Why Surging Energy Prices Won’t Save America’s Oil ‘Boom Towns’ From Becoming ‘Ghost Towns’
As we have pointed out time and time again over the past year, the US is finally beginning to understand the true cost of the Democrats’ green agenda (an agenda that is also being set by the ruling elites of Wall Street – just ask Larry Fink) as surging energy prices squeeze those consumers least able to afford it.
And now, with President Biden pledging to ship more LNG to Europe, one would think that the American energy industry would be booming again.
But as Bloomberg point out in a recent piece about the existential risks faced by America’s energy ‘boom towns’ (which are on the verge of becoming ‘ghost towns’), this couldn’t be further from the case. Across the Permian Basin, small towns are contemplating the long-term consequences of diversifying away from the fossil fuel industry that has sustained them for decades, with many worried that the green revolution will only further the exodus of workers and people from these communities, as the jobs created by the green energy boom fail to even come close to replacing those lost by the fossil fuel industry.
Energy prices are soaring now after years of capex under-investment which left the American energy industry to ossify while being starved of capital by Wall Street. This has created structural issues that will make ramping up investment once again more difficult.
The imminent “green revolution” has made firms reluctant to invest too heavily, lest the war in Ukraine comes to a sudden end, and prices quickly ease lower. And fewer worker are willing to re-skill for jobs that might end up disappearing a few years later.
In the past, periods of low capex across the energy industry have been followed by surging cash flows. But there are serious structural obstacles that could prevent this cycle from playing out again today.
To be sure, some locals – many veterans of the energy industry – aren’t ready to give up the fight just yet. While the younger generation remains fixated on the need to “diversify” the local economy away from fossil fuels, the old timers remain skeptical – and with good reason.
In its latest piece on this trend, Bloomberg interviewed Morse Haynes, a local official in charge of economic development in Andrews, Texas, explained that energy his the backbone of his community. And he believes this will remain the case for decades to come.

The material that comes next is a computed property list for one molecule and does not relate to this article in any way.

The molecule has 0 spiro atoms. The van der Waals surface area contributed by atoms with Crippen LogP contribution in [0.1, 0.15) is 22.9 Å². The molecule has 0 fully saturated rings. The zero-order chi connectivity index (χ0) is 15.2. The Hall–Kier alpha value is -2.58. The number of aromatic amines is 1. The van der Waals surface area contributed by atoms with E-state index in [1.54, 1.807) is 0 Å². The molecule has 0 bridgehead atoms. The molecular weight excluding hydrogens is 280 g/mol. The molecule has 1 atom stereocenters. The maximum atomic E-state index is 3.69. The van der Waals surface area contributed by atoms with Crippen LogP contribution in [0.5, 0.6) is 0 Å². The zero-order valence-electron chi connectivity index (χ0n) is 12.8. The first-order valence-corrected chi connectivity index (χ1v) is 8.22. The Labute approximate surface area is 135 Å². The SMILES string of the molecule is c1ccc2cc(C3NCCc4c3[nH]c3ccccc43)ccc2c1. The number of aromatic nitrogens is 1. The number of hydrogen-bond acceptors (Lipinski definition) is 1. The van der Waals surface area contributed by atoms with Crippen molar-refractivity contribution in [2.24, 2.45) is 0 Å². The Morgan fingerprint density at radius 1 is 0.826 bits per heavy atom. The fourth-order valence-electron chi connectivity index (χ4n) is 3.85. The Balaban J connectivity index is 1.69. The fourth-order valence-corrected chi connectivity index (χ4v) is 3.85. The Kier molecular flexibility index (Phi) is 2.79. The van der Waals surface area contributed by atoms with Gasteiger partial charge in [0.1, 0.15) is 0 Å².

Recent volatile swings in the oil market are a stark reminder that even as prices rally, the next bust could be just around the corner. The current geopolitical situation makes the contradiction even more acute. If Russia’s invasion of Ukraine means prolonged disruptions for energy supplies in the coming months, the world will become even more dependent on U.S. oil. But in the bigger picture, governments across the globe have pledged to wean themselves off of fossil fuels, and some analysts say peak oil demand could become a reality within a decade.
For America’s small oil communities, getting the timing right can mean the difference between losing out on the last great boom and turning into a ghost town. At stake is not only hundreds of thousands of U.S. jobs, but also more than $138 billion generated annually through tax revenues for localities, states, tribes, and the federal government.
Morse Haynes, 63, runs economic development for Andrews, Texas. Having spent all his life in or around the Permian Basin, Haynes knows what the industry means for his town of almost 15,000, and he’s not ready to move on.
“So much of our community, that’s just who we are. All these businesses, they’re here because of the oil field,” Haynes said. “We still think fossil fuels will be around a while.”
But on the other end of the spectrum, we have Haynes Apple-watch-sporting son, who has a drastically different vision for his community that’s built around “future proofing” it by bringing in more renewables.
But Morse’s son, Heath Haynes, sees things differently. He followed in his father’s footsteps and is also in charge of economic development for a small West Texas town. But unlike dad, Heath has his eyes farther down the field.
“We have conversations like that all the time, going back and forth,” Heath, 29, said. Sporting an Apple watch and grey dress slacks, Heath doesn’t dress much like a cowboy. His eyes light up with anticipation when he talks about wanting to “future-proof” his community of Denver City, named for a petroleum company, not the capital of Colorado. It’s impossible to miss the scores of rusty crude wells scattered around town, even bumping up against City Hall – at sunset, the bobbing heads of the pumpjacks are silhouetted against the horizon, like a herd of grazing donkeys on the open plains.